Barriers of adopting new IT solutions

Yesterday I posted a blog on the resent changes from Berlinske Medier; 2.500 people to consume Google Mail. Many readers have posted which barriers and areas of change I was thinking of, as “SaaS is all about consuming IT within a browser, and just works on-demand”. While this is true, there are significant needs for mid- and enterprise companies to consider:

  • Consolidating of Data. Today’s your data are stored on-premise in your own database, tomorrow you will have to fit these data into your cloud solution. Although many vendors today offer easy and simple transaction models for data to traverse from on-premise to online; you will still need to control that project and consider the risks of loosing valuable data.
  • Education and organizational implementation. Education and implementation of new IT services are the most forgot area of interest when doing IT project. But this is in fact the only valuable driver to doing the change of IT; if no education if offered, no one will use the IT service and you lost your investment. Still mass-education and class-room speakers can do a lot; there will be a period of knowledge built up, you just do not lose – even if it is SaaS.
  • Interface Recognition. We all feel compelled to leverage known user experience and in fact; SaaS and ISV vendors have invested billions in making UX/UI better and easier to understand. If I ask you to cut/copy/paste something, you will know the icons to look for. Changing these interfaces may be easy for IT friendly personnel, but for the bi-daily IT user, where IT is just a tool; it may not be very easy. Microsoft made a huge mistake to introduce the ribbon bar in Office as quick as they did. Changes like these shall be introduced on a simple and quietly way.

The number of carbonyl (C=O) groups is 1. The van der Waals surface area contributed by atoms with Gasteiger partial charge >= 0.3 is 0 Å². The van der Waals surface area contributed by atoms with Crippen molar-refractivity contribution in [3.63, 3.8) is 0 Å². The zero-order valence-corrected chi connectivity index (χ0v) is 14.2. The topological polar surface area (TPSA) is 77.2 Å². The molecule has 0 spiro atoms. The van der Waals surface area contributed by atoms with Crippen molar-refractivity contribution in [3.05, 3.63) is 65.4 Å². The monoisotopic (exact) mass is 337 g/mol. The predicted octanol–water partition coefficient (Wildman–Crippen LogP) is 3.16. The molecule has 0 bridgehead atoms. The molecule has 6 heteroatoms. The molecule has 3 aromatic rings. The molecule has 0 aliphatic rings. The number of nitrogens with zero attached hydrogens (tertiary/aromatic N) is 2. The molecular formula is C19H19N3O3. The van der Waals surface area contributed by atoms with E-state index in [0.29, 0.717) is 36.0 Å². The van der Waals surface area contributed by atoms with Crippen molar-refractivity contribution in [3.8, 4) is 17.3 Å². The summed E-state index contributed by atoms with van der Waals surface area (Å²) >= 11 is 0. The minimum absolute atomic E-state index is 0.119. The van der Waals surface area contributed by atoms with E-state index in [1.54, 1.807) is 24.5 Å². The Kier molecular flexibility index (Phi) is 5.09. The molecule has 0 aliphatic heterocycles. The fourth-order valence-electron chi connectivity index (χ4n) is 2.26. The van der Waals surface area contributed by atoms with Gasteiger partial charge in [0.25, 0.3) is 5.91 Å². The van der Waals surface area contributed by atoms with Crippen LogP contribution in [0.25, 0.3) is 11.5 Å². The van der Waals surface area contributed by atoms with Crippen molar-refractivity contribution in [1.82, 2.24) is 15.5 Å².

• Support and organization interface. The shift in changing interfaces for the users, are the same changes IT support has to implement when starting to support new tools and services. This project is huge – VERY huge. How does a support user support Google Mails problems? Will that IT support user just be an e-mail router between the organization and Google; or will the support user in fact be able to solve issues on demand?
  • Corporate control and policies. Quick and dirty SaaS solutions lack one big area; support for enterprise and policy based control. This is why Microsoft Exchange was hard for hosters to manage; but why mid- and enterprise organizations love the platform. Policies and security are enforced from a central point. Almost every solution build for SaaS from new ISVs lack this – I am compelled to ask why, but know the answer. Consider how the organization will change security and managed rules and policies. Many changes, many interfaces, many systems that does not built on the safe standards and integration will result in drastic and unbearable cost.

There are many many more things to consider, but basically look at the business roles you are trying to support and map cost to these roles. You will be amazed how many $$ you can save on this.

2009 – Year In Review

My fellow readers – 2009 is coming to it’s end. And what a year it has been, eh? Nearly 11 months ago I wrote an entry on SaaS 3.0 and how it would impact 2009 – read it here https://mrfoged.wordpress.com/2009/02/10/saas-30/. I never imagined the focus and uptake the market took, and reality is that we are crossing the chasm as we speak, and the birth of several very interesting initiatives has seen the day. But first of all, let’s catch up on my predictions.

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Best time to invest in ISVs and Cloud Business – NOW!

And let me rephrase that already… I expect you to have M/A skills and understand how to spot a killer application and a great investment subject. And I don’t mean buying some IT company for a buck doing due diligence over a bottle of red wine. If you are that stupid, go back to school or learn from your (countless) mistakes Mr.!

But after stressing the capital industry with my energy and a lot of business plans, I find it confusing and amusing that both VCs, BEs and the rest of the venture market does not have a clue on how to evaluate SaaS companies, and why the window to opportunity is now and 6-9 months. Let me explain:

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